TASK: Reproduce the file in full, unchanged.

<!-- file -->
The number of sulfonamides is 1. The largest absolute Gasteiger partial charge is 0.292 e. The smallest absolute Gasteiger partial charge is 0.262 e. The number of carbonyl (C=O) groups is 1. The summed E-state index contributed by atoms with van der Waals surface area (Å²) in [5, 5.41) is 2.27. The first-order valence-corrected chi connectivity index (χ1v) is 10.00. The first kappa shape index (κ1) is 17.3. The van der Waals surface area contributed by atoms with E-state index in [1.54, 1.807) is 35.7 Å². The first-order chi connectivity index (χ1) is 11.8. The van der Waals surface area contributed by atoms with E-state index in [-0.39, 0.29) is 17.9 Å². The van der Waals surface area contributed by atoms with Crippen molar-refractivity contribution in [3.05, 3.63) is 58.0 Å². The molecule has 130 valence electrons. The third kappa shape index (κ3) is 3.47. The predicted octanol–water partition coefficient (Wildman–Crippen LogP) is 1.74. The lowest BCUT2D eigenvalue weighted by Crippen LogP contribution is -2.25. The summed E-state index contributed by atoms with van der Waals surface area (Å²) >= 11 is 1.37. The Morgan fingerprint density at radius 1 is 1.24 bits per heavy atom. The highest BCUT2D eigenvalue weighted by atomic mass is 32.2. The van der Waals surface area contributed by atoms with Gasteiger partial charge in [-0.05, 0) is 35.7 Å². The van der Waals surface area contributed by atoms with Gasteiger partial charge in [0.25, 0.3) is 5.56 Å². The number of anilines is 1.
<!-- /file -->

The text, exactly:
The number of sulfonamides is 1. The largest absolute Gasteiger partial charge is 0.292 e. The smallest absolute Gasteiger partial charge is 0.262 e. The number of carbonyl (C=O) groups is 1. The summed E-state index contributed by atoms with van der Waals surface area (Å²) in [5, 5.41) is 2.27. The first-order valence-corrected chi connectivity index (χ1v) is 10.00. The first kappa shape index (κ1) is 17.3. The van der Waals surface area contributed by atoms with E-state index in [1.54, 1.807) is 35.7 Å². The first-order chi connectivity index (χ1) is 11.8. The van der Waals surface area contributed by atoms with E-state index in [-0.39, 0.29) is 17.9 Å². The van der Waals surface area contributed by atoms with Crippen molar-refractivity contribution in [3.05, 3.63) is 58.0 Å². The molecule has 130 valence electrons. The third kappa shape index (κ3) is 3.47. The predicted octanol–water partition coefficient (Wildman–Crippen LogP) is 1.74. The lowest BCUT2D eigenvalue weighted by Crippen LogP contribution is -2.25. The summed E-state index contributed by atoms with van der Waals surface area (Å²) >= 11 is 1.37. The Morgan fingerprint density at radius 1 is 1.24 bits per heavy atom. The highest BCUT2D eigenvalue weighted by atomic mass is 32.2. The van der Waals surface area contributed by atoms with Gasteiger partial charge in [-0.05, 0) is 35.7 Å². The van der Waals surface area contributed by atoms with Gasteiger partial charge in [0.25, 0.3) is 5.56 Å². The number of anilines is 1.